Maths Boost for Region as University to Open Specialist Maths School
The University of Liverpool will establish a specialist maths school which will provide world-leading maths education for young people from all backgrounds who have a passion for mathematics.
The University of Liverpool Mathematics School (ULMS) is set to become the first of its kind in the North of England.
Due to open in 2020, at a location close to the University campus, the ULMS will welcome up to 80 pupils per year when fully operational to study Maths, Further Maths and Physics A Levels with other subjects like Computer Science and Music under consideration.
The ULMS will work in partnership with local schools to raise aspirations and attainment levels in mathematics across the region. It will provide professional development programmes for maths teachers throughout the region working alongside other schools, colleges and organisations.
It will benefit from the close association with the University, and pupils will have the opportunity to boost their skills and learn from staff and students in the University’s Department of Mathematical Sciences.
The ULMS will also seek to address the gender imbalance that exists in the study of further mathematics and will work with employers in the region to establish partnerships, giving pupils the chance to gain business experience and the opportunity to see how their skills will support their career choices moving forward.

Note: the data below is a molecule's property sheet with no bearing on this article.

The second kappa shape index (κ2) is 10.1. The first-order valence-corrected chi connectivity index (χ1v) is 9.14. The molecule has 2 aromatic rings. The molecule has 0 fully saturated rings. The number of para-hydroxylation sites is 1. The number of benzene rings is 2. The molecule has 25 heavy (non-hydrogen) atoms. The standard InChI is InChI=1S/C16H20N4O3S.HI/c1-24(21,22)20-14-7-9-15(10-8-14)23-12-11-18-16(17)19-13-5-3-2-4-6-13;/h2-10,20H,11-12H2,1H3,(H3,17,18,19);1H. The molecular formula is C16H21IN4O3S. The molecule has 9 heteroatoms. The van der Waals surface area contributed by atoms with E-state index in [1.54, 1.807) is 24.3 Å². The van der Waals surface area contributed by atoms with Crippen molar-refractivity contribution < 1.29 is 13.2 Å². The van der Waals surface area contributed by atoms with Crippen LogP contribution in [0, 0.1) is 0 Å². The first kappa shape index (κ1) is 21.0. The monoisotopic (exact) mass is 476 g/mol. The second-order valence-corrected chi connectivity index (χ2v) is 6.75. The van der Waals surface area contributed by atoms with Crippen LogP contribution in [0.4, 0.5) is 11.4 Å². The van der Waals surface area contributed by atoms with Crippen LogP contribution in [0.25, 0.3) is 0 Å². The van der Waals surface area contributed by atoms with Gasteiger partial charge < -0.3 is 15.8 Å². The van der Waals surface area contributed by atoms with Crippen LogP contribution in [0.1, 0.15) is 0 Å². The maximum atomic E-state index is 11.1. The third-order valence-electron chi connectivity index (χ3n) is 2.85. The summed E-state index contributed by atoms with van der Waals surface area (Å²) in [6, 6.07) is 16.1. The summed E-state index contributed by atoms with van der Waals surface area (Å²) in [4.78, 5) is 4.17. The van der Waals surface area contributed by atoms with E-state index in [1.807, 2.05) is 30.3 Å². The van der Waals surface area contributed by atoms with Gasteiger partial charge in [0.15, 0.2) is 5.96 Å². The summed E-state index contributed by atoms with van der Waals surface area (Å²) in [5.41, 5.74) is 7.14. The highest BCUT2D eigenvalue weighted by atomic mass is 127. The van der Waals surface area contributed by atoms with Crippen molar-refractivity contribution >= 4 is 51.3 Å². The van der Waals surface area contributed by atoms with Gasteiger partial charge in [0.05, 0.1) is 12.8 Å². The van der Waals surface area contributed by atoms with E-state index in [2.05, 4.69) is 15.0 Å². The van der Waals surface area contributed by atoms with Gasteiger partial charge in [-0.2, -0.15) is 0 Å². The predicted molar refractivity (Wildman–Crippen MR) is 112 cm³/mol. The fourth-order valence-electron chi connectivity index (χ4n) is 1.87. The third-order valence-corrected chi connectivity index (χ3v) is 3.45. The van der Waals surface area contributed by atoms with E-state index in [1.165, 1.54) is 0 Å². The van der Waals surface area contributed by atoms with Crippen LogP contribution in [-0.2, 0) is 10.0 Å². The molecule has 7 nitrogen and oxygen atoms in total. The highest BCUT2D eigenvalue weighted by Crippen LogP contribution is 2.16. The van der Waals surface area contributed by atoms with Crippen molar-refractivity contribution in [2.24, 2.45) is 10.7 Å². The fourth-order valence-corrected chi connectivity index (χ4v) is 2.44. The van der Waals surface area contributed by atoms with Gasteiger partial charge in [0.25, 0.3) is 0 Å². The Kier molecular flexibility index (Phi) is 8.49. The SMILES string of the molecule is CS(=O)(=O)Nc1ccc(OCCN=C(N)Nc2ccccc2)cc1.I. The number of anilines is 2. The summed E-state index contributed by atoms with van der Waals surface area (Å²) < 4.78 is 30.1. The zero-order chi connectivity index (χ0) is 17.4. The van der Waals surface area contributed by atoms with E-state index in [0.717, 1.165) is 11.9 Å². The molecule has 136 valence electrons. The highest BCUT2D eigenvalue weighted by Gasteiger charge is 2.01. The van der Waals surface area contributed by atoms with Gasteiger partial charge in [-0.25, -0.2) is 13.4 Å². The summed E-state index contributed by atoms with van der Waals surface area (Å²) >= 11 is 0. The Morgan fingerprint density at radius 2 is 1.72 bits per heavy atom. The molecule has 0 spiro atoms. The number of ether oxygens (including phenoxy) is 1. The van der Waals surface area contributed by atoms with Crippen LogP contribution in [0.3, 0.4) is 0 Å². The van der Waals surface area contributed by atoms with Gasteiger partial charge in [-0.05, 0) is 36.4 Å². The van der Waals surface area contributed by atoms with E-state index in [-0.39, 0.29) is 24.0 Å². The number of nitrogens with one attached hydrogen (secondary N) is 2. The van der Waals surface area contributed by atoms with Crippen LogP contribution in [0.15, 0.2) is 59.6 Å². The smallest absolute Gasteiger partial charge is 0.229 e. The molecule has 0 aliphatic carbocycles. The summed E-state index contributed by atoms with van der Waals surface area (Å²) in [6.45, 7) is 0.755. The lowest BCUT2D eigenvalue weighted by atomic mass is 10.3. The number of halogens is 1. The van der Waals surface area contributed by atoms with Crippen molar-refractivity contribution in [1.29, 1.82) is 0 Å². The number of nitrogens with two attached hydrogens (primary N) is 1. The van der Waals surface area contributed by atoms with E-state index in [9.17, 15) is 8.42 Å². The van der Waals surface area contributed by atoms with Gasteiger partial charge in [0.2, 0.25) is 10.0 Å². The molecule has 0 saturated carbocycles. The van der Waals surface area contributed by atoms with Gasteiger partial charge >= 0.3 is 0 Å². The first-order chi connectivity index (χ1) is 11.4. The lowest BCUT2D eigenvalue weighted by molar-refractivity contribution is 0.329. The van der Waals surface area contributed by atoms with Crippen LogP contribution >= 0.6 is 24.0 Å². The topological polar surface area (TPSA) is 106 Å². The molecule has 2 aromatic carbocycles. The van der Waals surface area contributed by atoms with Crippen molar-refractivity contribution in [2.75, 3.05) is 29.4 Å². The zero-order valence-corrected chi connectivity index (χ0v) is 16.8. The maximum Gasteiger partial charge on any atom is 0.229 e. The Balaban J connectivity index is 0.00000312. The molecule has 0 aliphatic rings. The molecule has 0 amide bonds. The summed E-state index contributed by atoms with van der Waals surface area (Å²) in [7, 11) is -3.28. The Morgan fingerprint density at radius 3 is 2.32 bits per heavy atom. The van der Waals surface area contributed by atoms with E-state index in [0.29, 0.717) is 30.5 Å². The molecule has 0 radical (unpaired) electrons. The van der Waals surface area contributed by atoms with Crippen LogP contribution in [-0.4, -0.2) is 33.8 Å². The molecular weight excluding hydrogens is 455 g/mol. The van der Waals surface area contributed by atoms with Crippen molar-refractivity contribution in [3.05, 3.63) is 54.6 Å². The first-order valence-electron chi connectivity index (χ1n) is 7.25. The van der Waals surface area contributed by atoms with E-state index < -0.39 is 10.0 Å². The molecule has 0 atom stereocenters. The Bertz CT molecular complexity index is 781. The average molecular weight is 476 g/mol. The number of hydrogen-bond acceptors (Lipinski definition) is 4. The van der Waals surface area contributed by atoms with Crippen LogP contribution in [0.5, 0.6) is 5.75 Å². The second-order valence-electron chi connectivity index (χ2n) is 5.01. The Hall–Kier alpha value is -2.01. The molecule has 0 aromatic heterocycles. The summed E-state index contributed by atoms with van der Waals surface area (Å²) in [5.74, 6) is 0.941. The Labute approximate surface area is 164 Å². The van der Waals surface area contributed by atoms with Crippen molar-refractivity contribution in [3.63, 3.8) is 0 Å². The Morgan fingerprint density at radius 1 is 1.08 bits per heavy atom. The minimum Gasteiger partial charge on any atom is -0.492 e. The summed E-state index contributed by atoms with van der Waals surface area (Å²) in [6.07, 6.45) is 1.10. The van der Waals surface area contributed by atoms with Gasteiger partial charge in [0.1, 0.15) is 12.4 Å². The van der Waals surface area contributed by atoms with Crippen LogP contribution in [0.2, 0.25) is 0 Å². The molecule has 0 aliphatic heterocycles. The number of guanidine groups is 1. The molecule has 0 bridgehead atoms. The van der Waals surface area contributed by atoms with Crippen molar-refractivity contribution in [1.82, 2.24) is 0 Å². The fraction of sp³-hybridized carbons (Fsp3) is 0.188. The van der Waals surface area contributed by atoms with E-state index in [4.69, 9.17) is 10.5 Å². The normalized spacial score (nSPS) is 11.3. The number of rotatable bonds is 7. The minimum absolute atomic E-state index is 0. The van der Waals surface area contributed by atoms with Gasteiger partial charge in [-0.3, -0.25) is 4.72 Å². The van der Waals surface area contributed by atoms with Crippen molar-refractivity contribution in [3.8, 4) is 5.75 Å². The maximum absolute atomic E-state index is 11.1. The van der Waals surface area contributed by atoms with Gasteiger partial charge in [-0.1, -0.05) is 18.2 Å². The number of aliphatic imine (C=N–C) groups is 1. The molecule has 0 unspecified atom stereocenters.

Professor Dame Janet Beer, Vice Chancellor of the University of Liverpool, said:
“The University of Liverpool Mathematics School will be a hub for the most able young mathematicians in the Liverpool City Region so they can develop their knowledge and skills through the study of maths and related subjects. In today’s global economy, it is essential that we develop the potential of our most talented maths students and this initiative is a much needed response to that challenge.”
Maths is one of the most in-demand skills in the labour market and the Royal Society has outlined maths as the key skill required by employers by 2030. It is also already the most popular subject at A level, with almost over 84,000 pupils choosing to study it. This is an increase of 20 per cent since 2010. The government, through its Industrial Strategy, aims to increase the number of young people studying maths, helping them to secure good jobs and boosting the UK economy.